STRIP (921-5)

  • 2011
  • Gerhard Richter
  • Digital print on paper mounted between aluminium and Perspex (diasec)
  • 200 x 440 cm
These works redefine the pictorial concept and how it is realised, particularly though the computer modelling of colour combinations. This series of 72 digital prints was based on a scan of Abstract Painting (724-4), a work from 1990 in which layers of pigments were applied with a squeegee. Using computer software, the scan was divided vertically into two strips, then into four, eight, 16, 32 and so on, becoming increasingly narrow until there were a total of 8,190 strips. Richter has always explored the boundaries of photography and its influence on his pictorial practice, and with this piece is pursuing his investigation of painting’s resistance to new media.

© Gerhard Richter. Photographie © Fondation Louis Vuitton / Martin Argyroglo


Gerhard Richter

Initially working in the academic tradition taught at Dresden Art Academy (in East Germany at that time), Gerhard Richter took up photography in the early 1960s, continuing on from the "capitalist realism" of his early works, reflecting upon painting and the purpose of art.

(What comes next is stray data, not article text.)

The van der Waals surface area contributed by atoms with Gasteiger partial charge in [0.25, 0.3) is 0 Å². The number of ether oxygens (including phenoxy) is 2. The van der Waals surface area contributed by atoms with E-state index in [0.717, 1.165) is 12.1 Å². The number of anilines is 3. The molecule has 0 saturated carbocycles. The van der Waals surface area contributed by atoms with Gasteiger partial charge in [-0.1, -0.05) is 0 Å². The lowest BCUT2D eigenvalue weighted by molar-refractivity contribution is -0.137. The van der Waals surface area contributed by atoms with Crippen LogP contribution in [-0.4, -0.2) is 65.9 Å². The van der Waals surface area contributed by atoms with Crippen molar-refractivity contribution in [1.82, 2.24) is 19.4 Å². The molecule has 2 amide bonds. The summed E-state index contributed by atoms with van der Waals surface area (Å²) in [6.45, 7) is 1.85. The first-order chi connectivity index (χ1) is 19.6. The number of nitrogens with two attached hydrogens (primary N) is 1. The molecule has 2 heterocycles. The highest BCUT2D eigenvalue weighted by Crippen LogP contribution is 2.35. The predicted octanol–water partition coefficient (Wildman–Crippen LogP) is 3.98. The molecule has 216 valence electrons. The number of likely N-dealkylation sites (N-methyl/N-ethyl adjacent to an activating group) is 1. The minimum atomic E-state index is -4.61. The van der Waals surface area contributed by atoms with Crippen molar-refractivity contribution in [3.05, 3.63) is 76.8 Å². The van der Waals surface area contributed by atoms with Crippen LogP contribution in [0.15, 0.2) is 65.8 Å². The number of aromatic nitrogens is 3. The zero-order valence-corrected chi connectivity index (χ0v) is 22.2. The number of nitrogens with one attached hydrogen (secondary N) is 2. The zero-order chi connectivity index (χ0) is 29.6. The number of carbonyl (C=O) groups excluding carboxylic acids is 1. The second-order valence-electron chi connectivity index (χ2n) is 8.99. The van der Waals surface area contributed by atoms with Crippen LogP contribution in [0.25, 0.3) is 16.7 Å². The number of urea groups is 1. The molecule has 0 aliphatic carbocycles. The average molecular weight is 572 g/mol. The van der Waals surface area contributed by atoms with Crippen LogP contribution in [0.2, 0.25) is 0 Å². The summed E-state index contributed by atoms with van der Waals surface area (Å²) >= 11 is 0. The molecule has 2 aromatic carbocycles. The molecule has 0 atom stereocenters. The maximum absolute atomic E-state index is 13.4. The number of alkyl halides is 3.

Marked by the experience of the war years, he found in this medium a critical distance from which to approach subjects in which politics and history are closely linked to the personal realm. Throughout his career, Richter has reproduced magazine and newspaper photographs as well as his own photographs of friends and family. At the same time he has developed a form of abstraction using coloured lines, gestural abstraction and monochrome. In this way, Richter revisits – not without an ironic distance – the history of painting, romantic and sublime themes, and geometric and lyrical abstraction. More than a parallelism, this coexistence between figuration and abstraction is like a mise en abyme, echoing the material depth of the “scratched” surface and of photographic elements perceived through other layers, or the mental depth in form of certain titles that refer to atmospheres, natural elements or people’s names. Rather than being reductive and conceptual, this lifetime’s research is radical in the way it hesitates between erasing and revealing.

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